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Nanoparticles for targeted cancer radiotherapy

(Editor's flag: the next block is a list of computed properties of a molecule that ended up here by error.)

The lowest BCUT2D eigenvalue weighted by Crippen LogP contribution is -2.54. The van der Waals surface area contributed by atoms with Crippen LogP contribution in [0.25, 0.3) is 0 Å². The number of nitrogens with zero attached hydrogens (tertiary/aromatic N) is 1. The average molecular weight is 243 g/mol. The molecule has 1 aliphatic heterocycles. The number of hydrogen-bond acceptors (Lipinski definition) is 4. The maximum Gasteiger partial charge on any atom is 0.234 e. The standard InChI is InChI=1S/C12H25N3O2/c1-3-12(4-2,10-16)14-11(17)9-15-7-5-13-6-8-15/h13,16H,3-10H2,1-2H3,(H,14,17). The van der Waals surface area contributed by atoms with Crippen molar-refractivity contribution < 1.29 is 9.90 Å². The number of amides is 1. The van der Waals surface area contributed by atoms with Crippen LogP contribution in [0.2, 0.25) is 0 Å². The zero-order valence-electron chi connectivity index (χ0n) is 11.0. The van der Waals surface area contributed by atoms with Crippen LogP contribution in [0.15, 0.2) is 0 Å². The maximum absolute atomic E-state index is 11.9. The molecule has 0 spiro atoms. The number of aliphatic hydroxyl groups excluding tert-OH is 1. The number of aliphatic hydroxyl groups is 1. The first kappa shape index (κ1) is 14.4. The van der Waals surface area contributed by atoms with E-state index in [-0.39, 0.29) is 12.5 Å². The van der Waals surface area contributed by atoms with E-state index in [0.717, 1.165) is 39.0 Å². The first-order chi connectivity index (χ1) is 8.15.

Radiotherapy, where ionizing radiation is locally delivered either through an external beam or by surgically implanting radionuclide-based seeds in the tumor, is one of the gold standard treatments for cancer. Due to the non-selective nature of radiation, healthy tissue surrounding the cancerous region is usually affected by the treatment. Hence, new strategies, including targeted alpha therapy, are being studied to improve the selectivity of the treatment and minimize side effects. Several challenges, however, limit the current development of targeted radiotherapy, such as the functionalization of the therapeutic agent with targeting vectors and controlling the release of recoiling daughters. Nanoparticles offer unique opportunities as drug delivery vehicles, since they are biocompatible, enhance the cellular uptake of drugs, and are easily functionalized with targeting molecules. In this review, we examine how nanoparticles can be used for targeted radiotherapy, either as sensitizers of external beams or as delivery vehicles for therapeutic radionuclides. We describe the clinical relevance of different types of nanoparticles, followed by an analysis of how these nanoconstructs can solve some of the main limitations of conventional radiotherapy. Finally, we critically discuss the current situation of nanoparticle-based radiotherapy in clinical settings and challenges that need to be overcome in the future for further development of the field. [Figure not available: see fulltext.].

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